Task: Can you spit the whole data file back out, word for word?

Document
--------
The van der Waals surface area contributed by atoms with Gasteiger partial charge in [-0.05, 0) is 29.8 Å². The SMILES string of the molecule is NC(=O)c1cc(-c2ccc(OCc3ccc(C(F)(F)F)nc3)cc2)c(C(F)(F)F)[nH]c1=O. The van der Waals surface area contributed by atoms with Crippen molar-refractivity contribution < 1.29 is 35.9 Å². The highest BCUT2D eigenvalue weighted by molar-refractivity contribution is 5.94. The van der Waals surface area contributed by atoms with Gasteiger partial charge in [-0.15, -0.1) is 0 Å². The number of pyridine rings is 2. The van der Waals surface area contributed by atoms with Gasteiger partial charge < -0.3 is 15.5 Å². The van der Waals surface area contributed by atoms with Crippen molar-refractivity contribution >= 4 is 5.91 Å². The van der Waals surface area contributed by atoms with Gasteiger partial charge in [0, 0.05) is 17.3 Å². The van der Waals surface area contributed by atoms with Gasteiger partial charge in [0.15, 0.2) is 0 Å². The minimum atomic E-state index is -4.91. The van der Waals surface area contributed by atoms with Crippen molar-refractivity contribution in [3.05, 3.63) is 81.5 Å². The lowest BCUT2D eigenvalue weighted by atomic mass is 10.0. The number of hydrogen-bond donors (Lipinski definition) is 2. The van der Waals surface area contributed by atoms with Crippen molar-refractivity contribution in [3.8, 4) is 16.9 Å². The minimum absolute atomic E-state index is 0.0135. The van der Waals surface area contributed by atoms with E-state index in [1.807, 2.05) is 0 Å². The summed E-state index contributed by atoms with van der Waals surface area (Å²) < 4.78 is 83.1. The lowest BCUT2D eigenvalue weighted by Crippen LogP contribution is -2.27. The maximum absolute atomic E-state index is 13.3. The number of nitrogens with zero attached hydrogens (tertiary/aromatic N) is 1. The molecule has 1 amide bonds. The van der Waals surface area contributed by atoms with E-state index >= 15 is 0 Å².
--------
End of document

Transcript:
The van der Waals surface area contributed by atoms with Gasteiger partial charge in [-0.05, 0) is 29.8 Å². The SMILES string of the molecule is NC(=O)c1cc(-c2ccc(OCc3ccc(C(F)(F)F)nc3)cc2)c(C(F)(F)F)[nH]c1=O. The van der Waals surface area contributed by atoms with Crippen molar-refractivity contribution < 1.29 is 35.9 Å². The highest BCUT2D eigenvalue weighted by molar-refractivity contribution is 5.94. The van der Waals surface area contributed by atoms with Gasteiger partial charge in [-0.15, -0.1) is 0 Å². The number of pyridine rings is 2. The van der Waals surface area contributed by atoms with Gasteiger partial charge < -0.3 is 15.5 Å². The van der Waals surface area contributed by atoms with Crippen molar-refractivity contribution >= 4 is 5.91 Å². The van der Waals surface area contributed by atoms with Gasteiger partial charge in [0, 0.05) is 17.3 Å². The van der Waals surface area contributed by atoms with Gasteiger partial charge in [0.15, 0.2) is 0 Å². The minimum atomic E-state index is -4.91. The van der Waals surface area contributed by atoms with Crippen molar-refractivity contribution in [3.05, 3.63) is 81.5 Å². The lowest BCUT2D eigenvalue weighted by atomic mass is 10.0. The number of hydrogen-bond donors (Lipinski definition) is 2. The van der Waals surface area contributed by atoms with Crippen molar-refractivity contribution in [3.8, 4) is 16.9 Å². The minimum absolute atomic E-state index is 0.0135. The van der Waals surface area contributed by atoms with E-state index in [1.807, 2.05) is 0 Å². The summed E-state index contributed by atoms with van der Waals surface area (Å²) < 4.78 is 83.1. The lowest BCUT2D eigenvalue weighted by Crippen LogP contribution is -2.27. The maximum absolute atomic E-state index is 13.3. The number of nitrogens with zero attached hydrogens (tertiary/aromatic N) is 1. The molecule has 1 amide bonds. The van der Waals surface area contributed by atoms with E-state index >= 15 is 0 Å².